Painful Spinal Compression Fracture

What is painful spinal compression fractures?

It’s easy to think back pain is just part of getting older. But be careful. If you’re nearing age 60, it may be a sign that you have tiny cracks in the bones called vertebrae that form your spine. When these small hairline fractures add up, they can eventually cause a vertebra to collapse, which is called spinal compression fracture.

What are the causes?

Soft, weakened bones are at the heart of the problem. Compression fractures are usually caused by the bone-thinning condition osteoporosis, especially if you are a woman over age 50 who has been through menopause.

When bones are brittle, your vertebrae aren’t strong enough to support your spine in everyday activities. When you bend to lift an object, miss a step, or slip on a carpet, you can put your spinal bones at risk of fracture. Even coughing or sneezing can cause compression fractures if you have severe osteoporosis.

After a number of small compression fractures, your body begins to show the effects. The strength and shape of the spine can change. You lose height because your spine is shorter.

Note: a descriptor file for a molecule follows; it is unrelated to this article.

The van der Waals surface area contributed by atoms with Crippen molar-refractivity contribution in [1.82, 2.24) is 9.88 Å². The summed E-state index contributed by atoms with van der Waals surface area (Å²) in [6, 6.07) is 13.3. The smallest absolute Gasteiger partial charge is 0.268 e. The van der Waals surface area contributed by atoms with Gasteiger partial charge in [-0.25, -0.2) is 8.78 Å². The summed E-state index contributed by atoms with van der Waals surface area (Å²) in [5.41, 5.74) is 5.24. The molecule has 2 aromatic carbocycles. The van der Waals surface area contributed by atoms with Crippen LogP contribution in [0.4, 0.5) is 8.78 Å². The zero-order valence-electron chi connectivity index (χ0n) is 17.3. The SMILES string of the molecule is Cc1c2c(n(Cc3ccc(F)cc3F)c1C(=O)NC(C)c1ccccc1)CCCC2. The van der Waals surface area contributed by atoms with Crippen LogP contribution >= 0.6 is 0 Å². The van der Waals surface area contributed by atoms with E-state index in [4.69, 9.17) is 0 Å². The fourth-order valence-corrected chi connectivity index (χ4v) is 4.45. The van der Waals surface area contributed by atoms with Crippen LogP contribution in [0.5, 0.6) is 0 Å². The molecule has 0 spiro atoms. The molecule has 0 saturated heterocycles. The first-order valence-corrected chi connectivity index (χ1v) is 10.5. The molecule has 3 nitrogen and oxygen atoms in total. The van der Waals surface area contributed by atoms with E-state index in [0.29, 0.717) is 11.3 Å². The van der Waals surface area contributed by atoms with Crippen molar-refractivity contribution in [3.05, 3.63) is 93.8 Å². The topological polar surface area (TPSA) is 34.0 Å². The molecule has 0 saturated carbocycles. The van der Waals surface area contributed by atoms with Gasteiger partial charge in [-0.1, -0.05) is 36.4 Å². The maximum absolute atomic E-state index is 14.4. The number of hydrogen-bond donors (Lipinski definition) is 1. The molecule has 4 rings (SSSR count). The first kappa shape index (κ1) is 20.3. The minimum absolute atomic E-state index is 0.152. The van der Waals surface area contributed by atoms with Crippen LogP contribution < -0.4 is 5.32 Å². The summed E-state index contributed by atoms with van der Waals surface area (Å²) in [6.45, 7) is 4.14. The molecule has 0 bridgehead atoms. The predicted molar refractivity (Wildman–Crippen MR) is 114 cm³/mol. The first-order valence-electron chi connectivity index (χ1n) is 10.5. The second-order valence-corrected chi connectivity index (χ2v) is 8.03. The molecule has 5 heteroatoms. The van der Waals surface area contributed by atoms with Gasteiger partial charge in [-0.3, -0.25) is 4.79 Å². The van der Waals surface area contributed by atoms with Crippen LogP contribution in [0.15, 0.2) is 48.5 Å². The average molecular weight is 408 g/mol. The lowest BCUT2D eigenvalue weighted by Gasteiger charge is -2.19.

Most compression fractures happen in the front of the vertebra. When you get enough of them, the front part of the bone can collapse. The back of the vertebra is made of harder bone, so it stays intact. That creates a wedge-shaped vertebra, which can lead to the stooped posture you might know as a dowager’s hump. Doctors call it kyphosis.

What are the symptoms?

The main symptom you’ll notice with a spinal compression fracture is back pain. It may start gradually and get worse over time or come on suddenly and sharply. But regardless of how it happens, it’s important to let your doctor know about it, especially if you’re a woman who is near or over age 50.

Most compression fractures — tiny cracks in the bones of your spine, or vertebra — in women at this age happen because of osteoporosis, a condition defined by bones that are weak and brittle. Treatment of a compression fracture can help lower your risk for more fractures.


Along with back pain, spinal compression fractures also can cause:

  • Pain that gets worse when you stand or walk but with some relief when you lie down
  • Trouble bending or twisting your body
  • Loss of height
  • A curved, stooped shape to your spine

The pain typically happens with a slight back strain during an everyday activity like:

  • Lifting a bag of groceries
  • Bending to the floor to pick something up
  • Slipping on a rug or making a misstep
  • Lifting a suitcase out of the trunk of a car
  • Lifting the corner of a mattress when changing bed linens

What are the treatments?
Pain from a spinal compression fracture allowed to heal naturally can last as long as three months. But the pain usually improves significantly in a matter of days or weeks. Pain management may include analgesic pain medicines, bed rest, back bracing, and physical activity. Pain medications.

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